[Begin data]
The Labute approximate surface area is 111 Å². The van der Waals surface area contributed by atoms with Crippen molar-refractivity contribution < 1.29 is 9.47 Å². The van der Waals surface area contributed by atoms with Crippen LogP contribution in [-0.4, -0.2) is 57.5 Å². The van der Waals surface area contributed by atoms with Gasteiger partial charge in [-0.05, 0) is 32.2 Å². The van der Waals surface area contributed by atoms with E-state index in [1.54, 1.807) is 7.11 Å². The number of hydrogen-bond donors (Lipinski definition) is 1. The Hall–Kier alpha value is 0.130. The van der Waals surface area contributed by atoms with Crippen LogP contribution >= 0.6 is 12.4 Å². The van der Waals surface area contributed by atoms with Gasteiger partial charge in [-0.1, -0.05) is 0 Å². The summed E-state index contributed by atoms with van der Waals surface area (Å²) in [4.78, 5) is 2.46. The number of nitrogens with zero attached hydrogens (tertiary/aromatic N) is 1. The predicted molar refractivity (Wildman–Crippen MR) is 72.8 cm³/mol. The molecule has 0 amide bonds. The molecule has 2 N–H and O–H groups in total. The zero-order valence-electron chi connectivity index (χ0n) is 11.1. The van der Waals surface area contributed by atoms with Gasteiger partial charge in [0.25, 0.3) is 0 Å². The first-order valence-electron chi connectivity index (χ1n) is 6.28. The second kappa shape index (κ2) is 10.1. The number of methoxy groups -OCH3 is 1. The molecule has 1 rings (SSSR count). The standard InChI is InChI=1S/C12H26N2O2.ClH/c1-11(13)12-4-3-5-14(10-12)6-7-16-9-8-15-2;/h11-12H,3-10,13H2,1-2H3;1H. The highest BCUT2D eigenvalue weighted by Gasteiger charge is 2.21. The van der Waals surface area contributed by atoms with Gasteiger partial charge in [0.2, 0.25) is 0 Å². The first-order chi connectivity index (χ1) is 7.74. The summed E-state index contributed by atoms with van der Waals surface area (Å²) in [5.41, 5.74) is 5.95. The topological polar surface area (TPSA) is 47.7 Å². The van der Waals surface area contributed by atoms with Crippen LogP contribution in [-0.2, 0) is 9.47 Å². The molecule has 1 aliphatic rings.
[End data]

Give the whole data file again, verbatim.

The Labute approximate surface area is 111 Å². The van der Waals surface area contributed by atoms with Crippen molar-refractivity contribution < 1.29 is 9.47 Å². The van der Waals surface area contributed by atoms with Crippen LogP contribution in [-0.4, -0.2) is 57.5 Å². The van der Waals surface area contributed by atoms with Gasteiger partial charge in [-0.05, 0) is 32.2 Å². The van der Waals surface area contributed by atoms with E-state index in [1.54, 1.807) is 7.11 Å². The number of hydrogen-bond donors (Lipinski definition) is 1. The Hall–Kier alpha value is 0.130. The van der Waals surface area contributed by atoms with Crippen LogP contribution >= 0.6 is 12.4 Å². The van der Waals surface area contributed by atoms with Gasteiger partial charge in [-0.1, -0.05) is 0 Å². The summed E-state index contributed by atoms with van der Waals surface area (Å²) in [4.78, 5) is 2.46. The number of nitrogens with zero attached hydrogens (tertiary/aromatic N) is 1. The predicted molar refractivity (Wildman–Crippen MR) is 72.8 cm³/mol. The molecule has 0 amide bonds. The molecule has 2 N–H and O–H groups in total. The zero-order valence-electron chi connectivity index (χ0n) is 11.1. The van der Waals surface area contributed by atoms with Gasteiger partial charge in [0.25, 0.3) is 0 Å². The first-order valence-electron chi connectivity index (χ1n) is 6.28. The second kappa shape index (κ2) is 10.1. The number of methoxy groups -OCH3 is 1. The molecule has 1 rings (SSSR count). The standard InChI is InChI=1S/C12H26N2O2.ClH/c1-11(13)12-4-3-5-14(10-12)6-7-16-9-8-15-2;/h11-12H,3-10,13H2,1-2H3;1H. The highest BCUT2D eigenvalue weighted by Gasteiger charge is 2.21. The van der Waals surface area contributed by atoms with Gasteiger partial charge in [0.2, 0.25) is 0 Å². The first-order chi connectivity index (χ1) is 7.74. The summed E-state index contributed by atoms with van der Waals surface area (Å²) in [5.41, 5.74) is 5.95. The topological polar surface area (TPSA) is 47.7 Å². The van der Waals surface area contributed by atoms with Crippen LogP contribution in [-0.2, 0) is 9.47 Å². The molecule has 1 aliphatic rings.